Idris Elba and Matthew McConaughey can't save 'The Dark Tower'

“The Dark Tower” is simply dim.

Reduced to a single movie, Stephen King’s multi-volume magnum opus is dark, all right — but in a bad way. The cinematography is murky. Motivations are shadowy.

And a good reason to watch? That’s even harder to see.

Rather than faithfully adapt one of the stories in the long-running series, “The Dark Tower” is content to rehash, rewrite and reboot, borrowing details from some books and inventing others.

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The basic situation is the same. In a post-apocalyptic world, there is the Man in Black, a sorcerer who wants to bring on a demonic apocalypse. There is also a Gunslinger who wants to stop him.

Idris Elba's commanding presence as the Gunslinger is one of the few bright things of "The Dark Tower."

Idris Elba’s commanding presence as the Gunslinger is one of the few bright things of “The Dark Tower.”

(Ilze Kitshoff / Columbia Pictures)

And, suddenly interrupting their duel, is a dimension-travelling, middle-school boy named Jake, a traveler from Earth with a powerful psychic gift.

Fans of the literary franchise loved King’s wild mix of genres — cowboys and wizards, sci-fi and fantasy. But chopped up and crammed into a single, short movie, it’s a confusing and cheesy casserole.

Is the Gunslinger’s home planet really a different world, or just a different Earth? And why does the Man in Black want so badly to destroy it? What exactly does he get out of it? Salvage rights?

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There are a couple of cool, if completely unexplained touches — like the way the faces of the Man in Black’s helpers have a habit of falling off. Suddenly we’re in one of those reality shows about bad plastic surgery.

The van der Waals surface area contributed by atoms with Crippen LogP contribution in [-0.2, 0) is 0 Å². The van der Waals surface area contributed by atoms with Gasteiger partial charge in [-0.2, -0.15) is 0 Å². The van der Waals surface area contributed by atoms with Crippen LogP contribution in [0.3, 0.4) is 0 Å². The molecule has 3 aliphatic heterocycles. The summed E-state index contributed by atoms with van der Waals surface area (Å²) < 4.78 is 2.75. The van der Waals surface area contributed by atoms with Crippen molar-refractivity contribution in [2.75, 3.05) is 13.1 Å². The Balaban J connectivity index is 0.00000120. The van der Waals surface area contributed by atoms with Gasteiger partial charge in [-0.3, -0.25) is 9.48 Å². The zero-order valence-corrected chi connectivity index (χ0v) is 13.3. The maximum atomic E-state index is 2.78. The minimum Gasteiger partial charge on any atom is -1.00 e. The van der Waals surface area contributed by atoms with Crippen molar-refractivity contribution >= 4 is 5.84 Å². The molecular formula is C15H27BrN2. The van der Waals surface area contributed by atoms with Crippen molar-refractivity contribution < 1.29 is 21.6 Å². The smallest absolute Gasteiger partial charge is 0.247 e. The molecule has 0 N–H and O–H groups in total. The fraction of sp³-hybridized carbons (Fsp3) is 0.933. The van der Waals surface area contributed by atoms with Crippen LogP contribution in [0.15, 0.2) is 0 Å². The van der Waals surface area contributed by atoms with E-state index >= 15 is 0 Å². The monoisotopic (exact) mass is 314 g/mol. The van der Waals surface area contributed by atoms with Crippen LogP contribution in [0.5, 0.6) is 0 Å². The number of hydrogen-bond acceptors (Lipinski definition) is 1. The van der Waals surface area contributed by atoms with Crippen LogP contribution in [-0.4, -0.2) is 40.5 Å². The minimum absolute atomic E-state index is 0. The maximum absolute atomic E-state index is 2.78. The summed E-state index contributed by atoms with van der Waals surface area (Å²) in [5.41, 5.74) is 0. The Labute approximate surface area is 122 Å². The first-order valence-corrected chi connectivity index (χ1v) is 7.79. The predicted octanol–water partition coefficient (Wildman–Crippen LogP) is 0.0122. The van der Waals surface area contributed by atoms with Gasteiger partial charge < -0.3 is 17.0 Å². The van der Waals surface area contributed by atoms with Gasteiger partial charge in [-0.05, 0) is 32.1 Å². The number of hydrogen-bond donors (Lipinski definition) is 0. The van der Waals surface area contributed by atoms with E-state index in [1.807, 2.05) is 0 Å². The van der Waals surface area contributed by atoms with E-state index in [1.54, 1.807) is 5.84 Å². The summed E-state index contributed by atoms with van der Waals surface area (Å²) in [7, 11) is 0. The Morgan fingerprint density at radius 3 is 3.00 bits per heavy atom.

Roland (Idris Elba) and Walter (Matthew McConaughey) face off in the confusing and cheesy adaptation of "The Dark Tower."

Roland (Idris Elba) and Walter (Matthew McConaughey) face off in the confusing and cheesy adaptation of “The Dark Tower.”

(Ilze Kitshoff / Columbia Pictures)

But what should be major set pieces — the hellish scene at the Dixie Pig club, the brain-draining machine that sucks children dry — are more awful than awesome. When a gargantuan demon arrives, he’s nothing but CGI smoke and fire.

The novels were about characters wandering across a barren landscape. The movie is about actors lost in an empty movie.

Idris Elba, who commands any scene just by entering it, makes a fine, forceful figure as the quick-draw hero. But Matthew McConaughey is a well-glazed country ham as the oily and over-the-top villain. And Tom Taylor never convinces as the mind-reading little boy — if he were really psychic, wouldn’t he know how awful this movie was going to be?

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Sorry, but get out the wrecking ball — this “Dark Tower” is condemned.

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the dark tower
idris elba
matthew mcconaughey
stephen king
movie reviews

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